Leinster defeat casts a shadow on all of PRO14

Leinster defeat casts a shadow on all of PRO14

CRESTFALLEN: Leinster players after their defeat by Saracens in Saturday’s Heineken Champions Cup quarter-final at the Aviva Stadium. While Leinster blitzed all their rivals in the PRO14, the gap in Europe was exposed by Saracens. Picture: Ramsey Cardy/Sportsfile

Let the head-scratching begin, and not just in Leinster. The Guinness PRO14 champions will take no comfort in Saracens being toasted for producing their finest European performance in the wake of this 25-17 quarter-final victory as they survey the wreckage of an unbeaten season dashed on the rocks. Neither should their domestic rivals.

For as good as Saracens were at Aviva Stadium on Saturday afternoon to first blow the Heineken Champions Cup favourites away in a dominant first-half display and then have the resilience to weather a storm of their own during a spirited second-half fightback, Leinster know they had so much more to give in pursuit of a second league and European double in three seasons.

Leo Cullen spoke of his side being spooked by the team that had delivered a similarly devastating yet somehow different winning performance in last season’s Champions Cup final, some 15 months ago. He had seen Leinster knock-on in receipt of the kick-off and concede ground to the English side for the 40 minutes that followed as Saracens exerted scrum superiority and built a 22-3 lead by half-time that would prove too much for the four-time kings of Europe to reel in.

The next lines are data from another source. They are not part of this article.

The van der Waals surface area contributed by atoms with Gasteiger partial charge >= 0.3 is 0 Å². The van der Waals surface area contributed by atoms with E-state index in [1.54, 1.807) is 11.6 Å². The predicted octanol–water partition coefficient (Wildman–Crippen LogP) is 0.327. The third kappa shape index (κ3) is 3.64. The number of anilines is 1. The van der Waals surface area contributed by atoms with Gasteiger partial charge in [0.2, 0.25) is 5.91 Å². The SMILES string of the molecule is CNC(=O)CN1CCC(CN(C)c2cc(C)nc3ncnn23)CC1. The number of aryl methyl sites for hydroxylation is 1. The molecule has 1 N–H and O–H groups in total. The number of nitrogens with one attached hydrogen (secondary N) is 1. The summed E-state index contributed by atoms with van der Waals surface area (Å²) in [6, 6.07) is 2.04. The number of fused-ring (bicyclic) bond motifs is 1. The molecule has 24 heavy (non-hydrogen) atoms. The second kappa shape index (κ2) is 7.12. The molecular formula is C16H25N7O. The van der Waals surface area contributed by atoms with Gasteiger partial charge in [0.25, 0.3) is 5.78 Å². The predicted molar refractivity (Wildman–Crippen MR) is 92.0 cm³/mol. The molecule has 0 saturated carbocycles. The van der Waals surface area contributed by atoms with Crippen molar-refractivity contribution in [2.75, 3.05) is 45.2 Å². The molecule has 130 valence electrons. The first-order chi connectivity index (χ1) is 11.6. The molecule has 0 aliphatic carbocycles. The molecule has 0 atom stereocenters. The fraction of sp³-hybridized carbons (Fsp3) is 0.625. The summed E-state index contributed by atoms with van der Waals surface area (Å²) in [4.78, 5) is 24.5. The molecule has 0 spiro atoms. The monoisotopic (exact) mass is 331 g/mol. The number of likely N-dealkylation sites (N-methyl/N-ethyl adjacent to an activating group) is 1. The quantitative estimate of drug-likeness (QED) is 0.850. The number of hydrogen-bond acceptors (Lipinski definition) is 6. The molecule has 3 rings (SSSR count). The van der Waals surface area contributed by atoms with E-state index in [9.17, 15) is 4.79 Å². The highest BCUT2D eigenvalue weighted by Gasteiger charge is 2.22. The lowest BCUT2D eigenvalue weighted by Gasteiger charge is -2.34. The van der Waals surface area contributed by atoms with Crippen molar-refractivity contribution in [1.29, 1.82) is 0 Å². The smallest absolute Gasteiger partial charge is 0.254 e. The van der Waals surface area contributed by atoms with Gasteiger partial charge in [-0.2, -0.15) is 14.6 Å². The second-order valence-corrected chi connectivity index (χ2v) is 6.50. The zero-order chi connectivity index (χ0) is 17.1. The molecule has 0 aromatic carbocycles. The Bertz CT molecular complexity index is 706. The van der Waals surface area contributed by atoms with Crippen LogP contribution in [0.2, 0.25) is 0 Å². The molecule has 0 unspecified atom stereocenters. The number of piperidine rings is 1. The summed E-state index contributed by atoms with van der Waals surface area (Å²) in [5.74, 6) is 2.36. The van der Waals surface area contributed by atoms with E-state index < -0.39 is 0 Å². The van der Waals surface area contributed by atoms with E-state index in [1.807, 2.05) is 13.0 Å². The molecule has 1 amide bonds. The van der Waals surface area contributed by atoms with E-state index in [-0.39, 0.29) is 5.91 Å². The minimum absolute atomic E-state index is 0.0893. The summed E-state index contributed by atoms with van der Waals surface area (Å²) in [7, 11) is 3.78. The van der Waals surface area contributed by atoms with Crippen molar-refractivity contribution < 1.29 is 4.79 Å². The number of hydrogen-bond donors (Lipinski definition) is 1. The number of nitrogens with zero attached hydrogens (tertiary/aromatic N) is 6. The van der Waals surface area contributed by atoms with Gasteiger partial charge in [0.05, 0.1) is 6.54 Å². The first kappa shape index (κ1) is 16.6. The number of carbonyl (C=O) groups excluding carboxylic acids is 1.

Revenge should have been sweet with Saracens seemingly in disarray after having relegation from the Premiership imposed on them for salary-cap breaches at home and seeing 16 players leave the club as a result.

Leinster on the other hand had not lost a game since that horrible experience at St James’ Park and their 25th consecutive win since that day on Tyneside allowed them to retain the PRO14 trophy. Seven days on from that final victory over Ulster, and there had only looked one winner but Saracens had other ideas.

In the wake of their domestic shame, European glory has become their sole quest, their final shot across the bows before disappearing into the English Championship and they were not in the mood to let Leinster’s ambitions supercede their own.